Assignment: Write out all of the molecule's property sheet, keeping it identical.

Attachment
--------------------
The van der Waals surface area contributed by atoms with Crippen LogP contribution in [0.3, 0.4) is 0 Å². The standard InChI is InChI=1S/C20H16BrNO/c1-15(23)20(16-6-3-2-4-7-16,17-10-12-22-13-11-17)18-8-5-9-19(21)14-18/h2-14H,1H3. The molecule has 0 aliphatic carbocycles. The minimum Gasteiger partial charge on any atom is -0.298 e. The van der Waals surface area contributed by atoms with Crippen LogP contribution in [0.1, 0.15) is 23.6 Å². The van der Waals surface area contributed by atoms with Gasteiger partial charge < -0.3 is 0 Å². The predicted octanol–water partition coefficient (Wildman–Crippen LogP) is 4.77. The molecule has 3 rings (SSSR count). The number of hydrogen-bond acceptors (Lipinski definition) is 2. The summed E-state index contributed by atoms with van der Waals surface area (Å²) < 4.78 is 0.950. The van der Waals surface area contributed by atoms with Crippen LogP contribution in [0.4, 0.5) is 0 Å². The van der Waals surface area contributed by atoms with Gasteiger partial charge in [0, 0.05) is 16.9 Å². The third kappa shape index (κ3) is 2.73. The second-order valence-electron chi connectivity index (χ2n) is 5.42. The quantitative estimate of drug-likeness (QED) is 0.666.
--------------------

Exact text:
The van der Waals surface area contributed by atoms with Crippen LogP contribution in [0.3, 0.4) is 0 Å². The standard InChI is InChI=1S/C20H16BrNO/c1-15(23)20(16-6-3-2-4-7-16,17-10-12-22-13-11-17)18-8-5-9-19(21)14-18/h2-14H,1H3. The molecule has 0 aliphatic carbocycles. The minimum Gasteiger partial charge on any atom is -0.298 e. The van der Waals surface area contributed by atoms with Crippen LogP contribution in [0.1, 0.15) is 23.6 Å². The van der Waals surface area contributed by atoms with Gasteiger partial charge < -0.3 is 0 Å². The predicted octanol–water partition coefficient (Wildman–Crippen LogP) is 4.77. The molecule has 3 rings (SSSR count). The number of hydrogen-bond acceptors (Lipinski definition) is 2. The summed E-state index contributed by atoms with van der Waals surface area (Å²) < 4.78 is 0.950. The van der Waals surface area contributed by atoms with Crippen LogP contribution in [0.4, 0.5) is 0 Å². The van der Waals surface area contributed by atoms with Gasteiger partial charge in [0, 0.05) is 16.9 Å². The third kappa shape index (κ3) is 2.73. The second-order valence-electron chi connectivity index (χ2n) is 5.42. The quantitative estimate of drug-likeness (QED) is 0.666.